IOWA: Three Days and Counting

Slowing down Iowa tailbacks Albert Young and Damian Sims (pictured) is one of the biggest concerns for the IU staff this week. What else is on their mind? HoosierNation.com looks at three big concerns for IU heading into Saturday's match-up in Iowa City...

Can IU Keep A Handle On the Ball…and Its Season? - Indiana might be one of the Big Ten co-leaders in turnover margin, but it was turnovers that handcuffed the Hoosiers in last week's 27-14 loss to Illinois. IU turned it over four times – including three times inside the Illinois 35-yard line – which thwarted its chance at winning a fourth straight game to open the season.

Those type of miscues would be disastrous this weekend in Iowa City. The Hawkeyes have struggled offensively, due in large part to a wave of injuries at the wide receiver and tight end positions. Their offensive struggles have been especially pronounced during the last two weeks. While losing games to Iowa State and Wisconsin, the Hawkeyes have mounted six scoring drives, and only one has been of at least 45 yards.

With that in mind, the last thing IU can afford to do is give Iowa some short fields to work with due to turnovers. If Indiana can stay mistake-free and make the Hawkeyes put together sustained drives to get points on the board, it will be in this game in the fourth quarter. But if Coach Bill Lynch's team turns the ball over and gives Iowa some cheap points, IU could be setting itself up for a long day.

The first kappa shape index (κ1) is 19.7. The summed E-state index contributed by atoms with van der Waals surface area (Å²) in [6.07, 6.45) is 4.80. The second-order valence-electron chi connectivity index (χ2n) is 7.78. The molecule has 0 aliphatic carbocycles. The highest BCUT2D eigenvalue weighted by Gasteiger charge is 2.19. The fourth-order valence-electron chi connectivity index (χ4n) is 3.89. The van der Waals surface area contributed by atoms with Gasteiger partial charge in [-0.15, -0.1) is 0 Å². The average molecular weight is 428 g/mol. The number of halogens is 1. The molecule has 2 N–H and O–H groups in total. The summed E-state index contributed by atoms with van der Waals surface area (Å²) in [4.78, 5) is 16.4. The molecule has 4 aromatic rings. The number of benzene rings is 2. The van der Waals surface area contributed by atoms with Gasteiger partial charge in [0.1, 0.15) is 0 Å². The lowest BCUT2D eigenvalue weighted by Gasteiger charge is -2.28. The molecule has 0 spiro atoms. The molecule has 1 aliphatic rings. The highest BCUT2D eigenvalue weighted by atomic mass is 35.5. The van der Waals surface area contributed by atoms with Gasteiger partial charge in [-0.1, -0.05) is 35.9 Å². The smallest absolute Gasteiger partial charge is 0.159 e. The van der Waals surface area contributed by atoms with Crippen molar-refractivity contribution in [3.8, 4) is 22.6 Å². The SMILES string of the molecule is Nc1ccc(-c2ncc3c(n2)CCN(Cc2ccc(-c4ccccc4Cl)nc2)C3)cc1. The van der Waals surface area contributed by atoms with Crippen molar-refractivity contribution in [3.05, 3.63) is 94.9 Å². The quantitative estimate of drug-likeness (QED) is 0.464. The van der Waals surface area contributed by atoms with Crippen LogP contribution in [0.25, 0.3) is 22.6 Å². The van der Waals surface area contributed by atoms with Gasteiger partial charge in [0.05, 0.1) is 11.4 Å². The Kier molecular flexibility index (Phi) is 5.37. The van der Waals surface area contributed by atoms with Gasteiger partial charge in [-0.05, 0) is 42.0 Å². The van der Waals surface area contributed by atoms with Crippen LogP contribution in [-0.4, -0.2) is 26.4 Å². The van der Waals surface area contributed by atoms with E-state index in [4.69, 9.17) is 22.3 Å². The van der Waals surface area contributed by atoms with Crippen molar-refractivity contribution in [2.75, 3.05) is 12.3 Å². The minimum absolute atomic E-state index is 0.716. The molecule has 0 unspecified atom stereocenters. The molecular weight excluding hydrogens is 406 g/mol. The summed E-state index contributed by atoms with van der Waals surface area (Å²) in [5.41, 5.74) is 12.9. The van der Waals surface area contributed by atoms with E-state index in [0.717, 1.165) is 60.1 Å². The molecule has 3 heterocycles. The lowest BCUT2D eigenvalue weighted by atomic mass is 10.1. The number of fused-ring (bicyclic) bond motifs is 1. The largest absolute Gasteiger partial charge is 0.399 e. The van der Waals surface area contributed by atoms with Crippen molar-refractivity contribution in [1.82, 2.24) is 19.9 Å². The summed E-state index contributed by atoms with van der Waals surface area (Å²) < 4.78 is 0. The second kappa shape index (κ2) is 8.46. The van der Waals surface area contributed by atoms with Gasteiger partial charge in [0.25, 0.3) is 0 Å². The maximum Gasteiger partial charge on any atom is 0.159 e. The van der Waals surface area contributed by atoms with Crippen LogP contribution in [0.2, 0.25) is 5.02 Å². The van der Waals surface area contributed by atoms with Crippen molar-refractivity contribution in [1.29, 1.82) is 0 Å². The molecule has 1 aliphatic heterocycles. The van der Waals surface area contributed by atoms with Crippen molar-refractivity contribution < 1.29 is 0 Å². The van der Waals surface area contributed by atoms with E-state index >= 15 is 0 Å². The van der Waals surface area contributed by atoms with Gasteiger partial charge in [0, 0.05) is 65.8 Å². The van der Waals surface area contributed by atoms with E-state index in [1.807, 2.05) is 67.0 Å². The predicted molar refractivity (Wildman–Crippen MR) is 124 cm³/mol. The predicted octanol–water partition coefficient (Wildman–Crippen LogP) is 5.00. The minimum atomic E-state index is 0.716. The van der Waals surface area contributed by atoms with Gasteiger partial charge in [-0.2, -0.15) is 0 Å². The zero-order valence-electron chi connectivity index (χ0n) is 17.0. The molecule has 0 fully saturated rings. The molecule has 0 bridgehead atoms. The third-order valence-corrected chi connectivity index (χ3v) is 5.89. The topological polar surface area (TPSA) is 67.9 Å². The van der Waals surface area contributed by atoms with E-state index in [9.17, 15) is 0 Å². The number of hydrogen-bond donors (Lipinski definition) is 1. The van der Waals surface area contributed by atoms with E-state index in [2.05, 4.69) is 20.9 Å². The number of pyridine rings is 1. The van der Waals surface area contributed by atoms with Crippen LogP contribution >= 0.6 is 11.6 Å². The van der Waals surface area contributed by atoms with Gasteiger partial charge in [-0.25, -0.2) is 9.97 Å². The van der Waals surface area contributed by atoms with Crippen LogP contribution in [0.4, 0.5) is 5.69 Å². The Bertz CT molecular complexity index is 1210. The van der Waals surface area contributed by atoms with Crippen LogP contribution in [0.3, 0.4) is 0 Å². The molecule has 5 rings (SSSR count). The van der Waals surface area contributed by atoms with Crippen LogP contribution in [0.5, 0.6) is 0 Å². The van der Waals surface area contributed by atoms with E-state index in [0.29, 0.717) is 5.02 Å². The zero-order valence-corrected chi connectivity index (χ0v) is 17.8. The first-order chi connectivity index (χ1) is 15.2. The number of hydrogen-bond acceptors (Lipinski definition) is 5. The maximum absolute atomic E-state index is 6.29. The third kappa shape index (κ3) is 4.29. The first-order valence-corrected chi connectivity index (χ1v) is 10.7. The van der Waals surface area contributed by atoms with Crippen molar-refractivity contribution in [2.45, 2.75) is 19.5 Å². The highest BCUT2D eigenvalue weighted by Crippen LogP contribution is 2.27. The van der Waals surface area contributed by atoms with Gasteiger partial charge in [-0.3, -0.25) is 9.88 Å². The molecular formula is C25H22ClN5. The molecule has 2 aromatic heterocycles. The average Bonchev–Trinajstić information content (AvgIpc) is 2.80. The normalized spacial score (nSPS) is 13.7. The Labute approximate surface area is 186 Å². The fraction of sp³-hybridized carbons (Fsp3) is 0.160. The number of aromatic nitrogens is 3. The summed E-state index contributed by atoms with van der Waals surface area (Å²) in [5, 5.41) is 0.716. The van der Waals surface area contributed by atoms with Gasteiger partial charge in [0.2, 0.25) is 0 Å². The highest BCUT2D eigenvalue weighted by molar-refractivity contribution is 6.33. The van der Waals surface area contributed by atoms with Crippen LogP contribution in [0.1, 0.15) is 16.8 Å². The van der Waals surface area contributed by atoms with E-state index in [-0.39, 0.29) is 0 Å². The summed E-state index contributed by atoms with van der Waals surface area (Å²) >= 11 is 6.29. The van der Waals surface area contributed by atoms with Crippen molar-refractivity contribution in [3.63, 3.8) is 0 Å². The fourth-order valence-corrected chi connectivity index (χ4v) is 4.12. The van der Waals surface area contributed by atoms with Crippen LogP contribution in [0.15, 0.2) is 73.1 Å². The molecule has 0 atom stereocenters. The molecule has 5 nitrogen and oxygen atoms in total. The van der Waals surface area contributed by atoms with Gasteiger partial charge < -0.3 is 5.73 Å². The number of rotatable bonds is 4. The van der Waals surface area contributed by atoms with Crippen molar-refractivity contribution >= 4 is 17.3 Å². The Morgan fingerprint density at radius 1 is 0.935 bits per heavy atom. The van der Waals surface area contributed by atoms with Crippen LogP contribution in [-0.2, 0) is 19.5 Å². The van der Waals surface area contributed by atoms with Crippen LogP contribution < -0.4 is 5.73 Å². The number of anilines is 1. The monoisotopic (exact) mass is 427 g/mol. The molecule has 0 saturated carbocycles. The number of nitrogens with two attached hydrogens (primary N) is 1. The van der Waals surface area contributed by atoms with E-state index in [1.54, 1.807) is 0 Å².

Who Turns the Page First – This is a match-up of two teams that are reeling a bit. While the Hoosiers are 3-1, last week's 13-point loss to Illinois was a disappointing outcome for a team that has visions of the postseason. It also came against an Illinois team that, while much improved, was still just 2-30 in Big Ten games in the last four years.

Iowa, meanwhile, has lost two in a row and six straight Big Ten games dating back to last season. Coach Kirk Ferentz's team is also dealing with a slew of injuries, particularly on the offensive side of the ball where it's lost both starting wideouts, its tight end and a guard to injuries in recent weeks.

In my mind, that makes the game's first 20 minutes critical. Whoever can get off to a good start and put some of their recent disappointments behind them will put themselves in position to win a huge game on the schedule. It's particularly important for an Indiana team that has probably been a bit shaken by how convincingly they were beaten by the Illini a week ago.

Will IU be Better at Stopping the Run This Week - Iowa might be hurting at the receiver position and with its passing game, but it won't make any difference if the Hoosiers don't control Iowa tailbacks Albert Young and Damian Sims and force Iowa quarterback Jake Christensen to beat them through the air.

Last week, the Illini piled up 288 yards on the ground and ran the ball nearly twice as many times as they threw it (55 rushes, 28 passes). If Iowa has its way, it will try to do the same, leaning on its two senior tailbacks to methodically move the ball down the field against the Hoosiers and then complement it with the pass. Ferentz even talked about having both on the field at the same time this week instead of utilizing his normal tailback rotation.

Ferentz said there won't be a lot to be gained by looking at the Indiana-Illinois game tape and how the Illini had success running the ball, because Illinois utilized the option so much in amassing nearly 300 yards on the ground. While he might have to go about it a different way, there's little doubt he'll want to play to his offense's strengths, though, and that's his tailback tandem. It will be up to Indiana to contain them if it wants to have a chance at its first win in Iowa City since 1999.

What's coming up:
On Monday – Five Numbers to Note
On Tuesday - Four Players to Know
On Wednesday – Three Big Concerns
On Thursday – Two Key Match-Ups
On Friday – One Bold Prediction

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